Close to the edge, down by the river? Joining up managed retreat and place attachment in a climate changed world




Climate change is disrupting and will increasingly disrupt the geographies of people, places, and spaces. Countries such as Kiribati, originally inhabited by the Micronesians between 3000 BC and 1300 AD, and towns such as Shishmaref, Alaska, a traditional Inupiaq Eskimo fishing village with 400 years of settlement are planning for relocation. Vulnerable city and other authorities that are beginning to plan for ‘managed retreat’ (1) (the relocation of communities and ecosystems) are only now starting to insert limited policy interventions such as setback regulations into their plans. In this Blog we begin to problematize the way most planners and policy makers are currently thinking about the managed retreat of people, cherished places, and spaces. We suggest how, through psychology research and literature, policies and plans for managed retreat and place attachment should and could become joined up.

Our argument is that, if future policies and plans for managed retreat are to be implemented successfully, a great deal of further work is required since in focusing on the more ecological, technical, and economic that is, physical aspects of relocation, they have neglected important psychological, symbolic, and particularly emotional aspects of healthy human habitats described by environmental psychologists as ‘place attachment’ and that a failure to address this crucial qualitative aspect of relocation may fundamentally undermine wider policy and planning initiatives on adaptation to climate change

Theorizing managed retreat

Symbolic and emotional aspects of habitation have been studied across several social science disciplines including environmental psychology, leading to the development of literatures on concepts of place attachment, place identity, and home. Brown and Perkins (1992) described place attachment as “positively experienced bonds, sometimes occurring without awareness, that are developed over time from the behavioural, affective, and cognitive ties between individuals and/or groups and their socio-physical environment” (page 284). As well as possessing emotional bonds, cherished or favourite places (Devine-Wright, 2007) are often bound up in locational aspects of the self, what has been described as ‘place identity’ (Proshansky et al, 1983) since it has been shown that particular locations can help to maintain positive personal and social or group identities (Devine-Wright and Lyons, 1997). The home is a particularly significant kind of place (Easthorpe, 2004) laden with symbolic and emotional, as well as functional or instrumental, dimensions, implying a safe haven or space where individuals may expect to exert some sense of control or ownership (Depres, 1991; Moore, 2000). Disruption to the home or to other places which people feel attached to, whether caused by burglary, conflict, or environmental change, can lead to feelings of grief, loss, and anxiety, and disrupt networks of social support of particular value for low-income communities (Brown and Perkins, 1992; Fried, 2000). In some cases, as Fullilove (1996) has argued, relocation or forced migration, from the enslavement of Africans, the dispersion of the aborigine in Australia, the mass forced migrations in the former Soviet Union and China, to the forced relocation resulting from urban or rural disruptions can result in psychiatric problems as new or temporary settlement locations are proven to be difficult to familiarize and manage, leading to problems of nostalgia, disorientation, and alienation, or what Fullilove (1996) calls ‘rootshock.’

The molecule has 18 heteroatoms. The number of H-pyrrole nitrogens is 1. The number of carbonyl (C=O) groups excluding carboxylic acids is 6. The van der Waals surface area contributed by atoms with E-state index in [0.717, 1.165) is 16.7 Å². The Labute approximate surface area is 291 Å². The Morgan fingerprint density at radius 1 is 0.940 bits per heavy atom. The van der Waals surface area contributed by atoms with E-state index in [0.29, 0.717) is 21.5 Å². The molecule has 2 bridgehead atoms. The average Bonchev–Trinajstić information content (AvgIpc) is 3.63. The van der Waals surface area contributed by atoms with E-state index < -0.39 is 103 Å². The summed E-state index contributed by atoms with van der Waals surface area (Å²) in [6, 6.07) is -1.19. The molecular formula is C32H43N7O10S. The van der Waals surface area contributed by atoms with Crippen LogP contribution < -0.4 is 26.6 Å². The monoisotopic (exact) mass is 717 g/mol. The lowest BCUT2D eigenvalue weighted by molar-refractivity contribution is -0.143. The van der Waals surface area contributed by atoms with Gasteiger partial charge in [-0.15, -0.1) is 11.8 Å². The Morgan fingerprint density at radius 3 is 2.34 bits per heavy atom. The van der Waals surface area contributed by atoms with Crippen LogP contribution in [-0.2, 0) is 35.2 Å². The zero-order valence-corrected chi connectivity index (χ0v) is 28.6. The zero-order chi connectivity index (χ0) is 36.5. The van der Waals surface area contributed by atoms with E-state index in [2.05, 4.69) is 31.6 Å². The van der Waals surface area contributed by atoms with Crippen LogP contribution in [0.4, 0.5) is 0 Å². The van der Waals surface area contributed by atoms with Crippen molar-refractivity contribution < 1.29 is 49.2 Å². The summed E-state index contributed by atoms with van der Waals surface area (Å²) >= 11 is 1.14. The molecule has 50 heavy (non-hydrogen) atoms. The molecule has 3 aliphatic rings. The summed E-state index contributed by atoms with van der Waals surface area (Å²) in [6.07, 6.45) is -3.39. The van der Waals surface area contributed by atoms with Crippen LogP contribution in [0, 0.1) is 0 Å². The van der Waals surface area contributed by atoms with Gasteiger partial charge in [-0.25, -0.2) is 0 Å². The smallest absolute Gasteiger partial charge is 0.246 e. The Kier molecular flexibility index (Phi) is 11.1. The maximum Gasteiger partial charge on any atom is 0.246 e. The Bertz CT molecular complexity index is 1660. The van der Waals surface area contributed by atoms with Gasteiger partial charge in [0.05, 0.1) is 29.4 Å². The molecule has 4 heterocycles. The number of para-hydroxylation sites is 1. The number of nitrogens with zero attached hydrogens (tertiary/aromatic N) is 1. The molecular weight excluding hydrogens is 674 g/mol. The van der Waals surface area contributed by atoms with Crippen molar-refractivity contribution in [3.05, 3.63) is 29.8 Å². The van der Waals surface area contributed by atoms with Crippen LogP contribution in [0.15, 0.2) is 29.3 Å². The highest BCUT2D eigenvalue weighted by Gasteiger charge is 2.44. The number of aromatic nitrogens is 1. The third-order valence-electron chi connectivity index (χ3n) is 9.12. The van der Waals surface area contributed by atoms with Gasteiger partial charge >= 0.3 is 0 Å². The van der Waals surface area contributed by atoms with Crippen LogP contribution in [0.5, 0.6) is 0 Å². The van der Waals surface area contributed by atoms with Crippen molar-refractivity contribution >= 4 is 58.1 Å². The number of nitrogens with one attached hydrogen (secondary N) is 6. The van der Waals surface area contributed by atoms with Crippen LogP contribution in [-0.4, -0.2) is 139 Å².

Burley et al (2007) note that places are largely socially constructed expressions of the self and that what we see in our surroundings reflects the characteristics, beliefs, and elements that we see in ourselves. In recognizing such a link between surroundings and the self, it can be argued that any change in our surroundings whether natural or forced, will spark some form(s) of psychological reaction(s) amongst the inhabitants of the affected community. Most current managed retreat/forced relocation programs have yet to acknowledge this. However Burley et al (2007) did find that understanding how communities relate to their space(s) and place(s) can significantly reduce conflict between local authorities, scientists, and communities as they implement restoration and/or managed retreat programs. Through a series of interviews with residents from several coastal communities in Louisiana, researchers discovered that individuals felt largely shut out of the restorative process by local officials who listen only to scientists and government agencies when making decisions about how to manage the land. People who had been living within the coastal region for generations and watching the land of their community disappear into the sea for decades viewed themselves as possessing a unique and intimate knowledge of their local ecology that was consistently ignored by government. These residents perceived public meetings as condescending and meaningless as their value is diluted by the universalistic ideals of science as chief over experiential or traditional environmental knowledge (TEK) and wisdom. However, a great deal of pride exists within localized expert knowledge, and communities are not likely to comply with sweeping restorative/mitigative government regulations unless that knowledge is recognized in the policy planning process. One man expressed his distrust of scientists and engineers in his interview:

“I see it [land loss] and I see it now. The more they do, the more it eats away. But the engineers, they’re too smart. They went to too many colleges and never came and looked at it. It’s not on the book. No, come and see the climate itself. Come do it. Like, not what you read out of a book. But I guess they get paid not to spend too much money… . But they’ve never been to Grand Isle, and they’re going to tell me how to protect Grand Isle” (Alfonse, retired police officer, Grand Isle, LA).

This sentiment of holding insider knowledge about the land derives from a strong attachment to place, creating an aversion to outsiders such as scientists and government officials who fail to consider this type of knowledge. Burley et al (2007) write that residents’ knowledge of place is a valuable component that is not only useful but necessary for successful restoration (or managed retreat). Involving residents and making an effort to understand how they relate to places can both enrich the value of restorative/managed retreat efforts and alleviate potential conflict throughout their implementation. Thus, the entire restorative process is jeopardized if public engagement is not undertaken in a meaningful manner.

Globalizing managed retreat